Accidental soya beans

For some reason I was in a hurry getting dinner ready. I was doing a simple dish, a pea and ham risotto and all went well; I fried some finely chopped red and green pepper and onion (is that a mirepoix?) added cubes of home-cooked ham, added the rice and stock… and for some reason the rice took ages to cook and the family were getting hungry! For those who like it, I did a stir-fry to go on the side, and all was going well so time to add the peas (I’d already checked we had some, and yes we did, petits poix and garden peas)

I grabbed the bag of garden peas, thinking to leave the tiny ones for a different meal. I poured some  into the rice and oh horror! They weren’t peas at all but soya beans – which would have been ok except two people hate soya beans. Now I know you will be saying beggars can’t be choosers, or people should be grateful for small mercies even if the small mercies are soya beans, but I’m a mummy, so I fished the all out and put them into the stir fry. Then I found the peas, and all was well.

Soya beans aren’t anything I was familiar with as a child, or even when I was a hungry and hard-up student – I think they would have featured in my diet then, for sure, because not only are they cheap but they are full of protein! In actual fact, just writing about me being a student linked with soya beans, I did come across them. One of our friends had a brother who was several years older than us, and we thought quite glamorous. He had a friend Dax who was even more glamorous and did all sorts of exciting things. Dax went to the States and not only did he go to the Grand Canyon where the soles of his so-called desert boots melted, but he discovered soya beans and brought some back with him. Our friend ended up with them – they were the dried sort, and I remember us cooking them for literally hours and hours (when we had a gas meter which we had to feed with shillings) I don’t remember them ever becoming edible…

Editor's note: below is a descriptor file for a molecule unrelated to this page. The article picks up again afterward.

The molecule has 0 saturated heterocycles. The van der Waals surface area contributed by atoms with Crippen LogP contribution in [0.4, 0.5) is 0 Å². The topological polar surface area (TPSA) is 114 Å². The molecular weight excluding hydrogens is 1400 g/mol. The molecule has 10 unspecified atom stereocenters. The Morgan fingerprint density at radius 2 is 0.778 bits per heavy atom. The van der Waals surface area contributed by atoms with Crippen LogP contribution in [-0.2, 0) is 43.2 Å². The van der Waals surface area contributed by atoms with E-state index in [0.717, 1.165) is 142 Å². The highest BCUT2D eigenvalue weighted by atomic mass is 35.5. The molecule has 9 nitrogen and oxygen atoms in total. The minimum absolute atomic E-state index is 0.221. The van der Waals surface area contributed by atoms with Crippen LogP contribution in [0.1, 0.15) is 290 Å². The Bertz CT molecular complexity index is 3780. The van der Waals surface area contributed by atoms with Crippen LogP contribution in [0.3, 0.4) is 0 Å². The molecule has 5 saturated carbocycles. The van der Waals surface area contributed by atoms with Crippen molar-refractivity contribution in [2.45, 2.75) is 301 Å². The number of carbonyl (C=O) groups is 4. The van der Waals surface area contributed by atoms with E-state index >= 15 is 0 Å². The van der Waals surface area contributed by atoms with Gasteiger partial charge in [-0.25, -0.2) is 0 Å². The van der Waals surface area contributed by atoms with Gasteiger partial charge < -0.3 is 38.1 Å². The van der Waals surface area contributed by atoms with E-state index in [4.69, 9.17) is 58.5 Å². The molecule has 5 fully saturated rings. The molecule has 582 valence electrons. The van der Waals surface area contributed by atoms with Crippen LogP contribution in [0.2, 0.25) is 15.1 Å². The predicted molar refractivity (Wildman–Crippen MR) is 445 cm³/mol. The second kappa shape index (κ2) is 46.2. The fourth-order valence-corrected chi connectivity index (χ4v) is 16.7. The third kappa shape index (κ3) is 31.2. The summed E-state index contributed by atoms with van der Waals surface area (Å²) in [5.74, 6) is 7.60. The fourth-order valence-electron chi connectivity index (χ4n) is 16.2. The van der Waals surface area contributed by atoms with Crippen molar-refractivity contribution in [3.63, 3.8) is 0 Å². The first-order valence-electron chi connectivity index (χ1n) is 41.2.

This is what Wikipedia has to say:

Glycine max – soybean  or soya bean, is a species of legume native to East Asia…  soybean products, such as textured vegetable protein (TVP), are ingredients in many meat and dairy substitutes.The beans contain significant amounts of phytic acid, dietary minerals and B vitamins… Traditional non-fermented food uses of soybeans include soy milk…  and tofu. Fermented soy foods include soy sauce… The main countries growing soybeans are the United States (32% ), Brazil (31%) and Argentina (18%)

They do sound very good for you but I really don’t like them. I was excited when the green undried ones became available, but I don’t like them either…

Thinking of Dax reminds me of another story about him involving a cat, an old lady and a trip to Tesco’s…


  1. David Lewis

    I just finished reading that anything containing soy should be avoided at all costs and your diet should be high in polyphenols that come from berries etc. Who to believe? Glad I’m not a vegan!

    Liked by 1 person

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